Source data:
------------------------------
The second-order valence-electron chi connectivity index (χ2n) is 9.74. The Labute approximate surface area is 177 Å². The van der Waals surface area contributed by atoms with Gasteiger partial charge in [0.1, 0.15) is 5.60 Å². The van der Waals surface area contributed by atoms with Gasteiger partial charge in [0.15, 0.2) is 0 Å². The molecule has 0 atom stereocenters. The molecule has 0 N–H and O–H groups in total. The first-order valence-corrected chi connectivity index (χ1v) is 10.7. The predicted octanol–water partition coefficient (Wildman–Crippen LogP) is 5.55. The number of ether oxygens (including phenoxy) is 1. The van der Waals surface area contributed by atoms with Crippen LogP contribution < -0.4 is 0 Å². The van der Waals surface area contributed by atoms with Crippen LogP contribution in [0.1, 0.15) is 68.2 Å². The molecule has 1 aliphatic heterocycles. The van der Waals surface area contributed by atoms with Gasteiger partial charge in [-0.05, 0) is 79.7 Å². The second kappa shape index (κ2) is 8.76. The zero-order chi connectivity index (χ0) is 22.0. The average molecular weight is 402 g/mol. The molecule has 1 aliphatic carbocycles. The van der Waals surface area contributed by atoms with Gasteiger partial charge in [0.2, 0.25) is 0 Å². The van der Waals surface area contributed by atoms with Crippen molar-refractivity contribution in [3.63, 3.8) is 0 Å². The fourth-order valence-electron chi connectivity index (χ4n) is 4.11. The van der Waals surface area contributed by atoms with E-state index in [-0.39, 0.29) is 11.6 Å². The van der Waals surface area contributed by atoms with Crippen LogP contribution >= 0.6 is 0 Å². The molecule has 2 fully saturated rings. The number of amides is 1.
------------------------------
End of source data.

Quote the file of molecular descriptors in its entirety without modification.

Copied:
The second-order valence-electron chi connectivity index (χ2n) is 9.74. The Labute approximate surface area is 177 Å². The van der Waals surface area contributed by atoms with Gasteiger partial charge in [0.1, 0.15) is 5.60 Å². The van der Waals surface area contributed by atoms with Gasteiger partial charge in [0.15, 0.2) is 0 Å². The molecule has 0 atom stereocenters. The molecule has 0 N–H and O–H groups in total. The first-order valence-corrected chi connectivity index (χ1v) is 10.7. The predicted octanol–water partition coefficient (Wildman–Crippen LogP) is 5.55. The number of ether oxygens (including phenoxy) is 1. The van der Waals surface area contributed by atoms with Crippen LogP contribution < -0.4 is 0 Å². The van der Waals surface area contributed by atoms with Crippen LogP contribution in [0.1, 0.15) is 68.2 Å². The molecule has 1 aliphatic heterocycles. The van der Waals surface area contributed by atoms with Gasteiger partial charge in [-0.05, 0) is 79.7 Å². The second kappa shape index (κ2) is 8.76. The zero-order chi connectivity index (χ0) is 22.0. The average molecular weight is 402 g/mol. The molecule has 1 aliphatic carbocycles. The van der Waals surface area contributed by atoms with Gasteiger partial charge in [0.2, 0.25) is 0 Å². The van der Waals surface area contributed by atoms with Crippen molar-refractivity contribution in [3.63, 3.8) is 0 Å². The fourth-order valence-electron chi connectivity index (χ4n) is 4.11. The van der Waals surface area contributed by atoms with E-state index in [-0.39, 0.29) is 11.6 Å². The van der Waals surface area contributed by atoms with Crippen LogP contribution >= 0.6 is 0 Å². The molecule has 2 fully saturated rings. The number of amides is 1.